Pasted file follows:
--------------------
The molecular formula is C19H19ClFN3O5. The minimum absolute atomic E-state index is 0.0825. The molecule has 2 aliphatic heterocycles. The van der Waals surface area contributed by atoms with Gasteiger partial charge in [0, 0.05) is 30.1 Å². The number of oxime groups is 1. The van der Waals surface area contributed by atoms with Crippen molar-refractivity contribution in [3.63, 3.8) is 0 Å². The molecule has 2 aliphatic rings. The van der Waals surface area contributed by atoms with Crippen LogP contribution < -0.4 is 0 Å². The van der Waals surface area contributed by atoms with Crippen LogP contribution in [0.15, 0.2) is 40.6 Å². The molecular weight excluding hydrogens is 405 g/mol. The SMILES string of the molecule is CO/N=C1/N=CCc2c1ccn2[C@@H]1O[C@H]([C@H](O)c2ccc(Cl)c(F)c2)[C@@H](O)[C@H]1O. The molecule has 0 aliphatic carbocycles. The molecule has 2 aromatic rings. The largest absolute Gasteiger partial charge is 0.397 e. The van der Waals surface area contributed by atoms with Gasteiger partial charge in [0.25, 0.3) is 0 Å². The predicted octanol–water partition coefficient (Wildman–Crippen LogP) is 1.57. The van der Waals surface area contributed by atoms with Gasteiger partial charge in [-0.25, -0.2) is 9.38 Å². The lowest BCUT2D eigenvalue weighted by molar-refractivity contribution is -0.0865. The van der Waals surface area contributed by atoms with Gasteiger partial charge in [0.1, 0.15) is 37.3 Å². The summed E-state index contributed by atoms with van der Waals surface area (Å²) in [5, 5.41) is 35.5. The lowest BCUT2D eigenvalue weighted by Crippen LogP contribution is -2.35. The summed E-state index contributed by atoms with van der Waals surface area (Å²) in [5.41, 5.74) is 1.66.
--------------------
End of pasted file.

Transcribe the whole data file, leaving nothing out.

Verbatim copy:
The molecular formula is C19H19ClFN3O5. The minimum absolute atomic E-state index is 0.0825. The molecule has 2 aliphatic heterocycles. The van der Waals surface area contributed by atoms with Gasteiger partial charge in [0, 0.05) is 30.1 Å². The number of oxime groups is 1. The van der Waals surface area contributed by atoms with Crippen molar-refractivity contribution in [3.63, 3.8) is 0 Å². The molecule has 2 aliphatic rings. The van der Waals surface area contributed by atoms with Crippen LogP contribution < -0.4 is 0 Å². The van der Waals surface area contributed by atoms with Crippen LogP contribution in [0.15, 0.2) is 40.6 Å². The molecular weight excluding hydrogens is 405 g/mol. The SMILES string of the molecule is CO/N=C1/N=CCc2c1ccn2[C@@H]1O[C@H]([C@H](O)c2ccc(Cl)c(F)c2)[C@@H](O)[C@H]1O. The molecule has 0 aliphatic carbocycles. The molecule has 2 aromatic rings. The largest absolute Gasteiger partial charge is 0.397 e. The van der Waals surface area contributed by atoms with Gasteiger partial charge in [0.25, 0.3) is 0 Å². The predicted octanol–water partition coefficient (Wildman–Crippen LogP) is 1.57. The van der Waals surface area contributed by atoms with Gasteiger partial charge in [-0.25, -0.2) is 9.38 Å². The lowest BCUT2D eigenvalue weighted by molar-refractivity contribution is -0.0865. The van der Waals surface area contributed by atoms with Gasteiger partial charge in [0.1, 0.15) is 37.3 Å². The summed E-state index contributed by atoms with van der Waals surface area (Å²) in [5, 5.41) is 35.5. The lowest BCUT2D eigenvalue weighted by Crippen LogP contribution is -2.35. The summed E-state index contributed by atoms with van der Waals surface area (Å²) in [5.41, 5.74) is 1.66.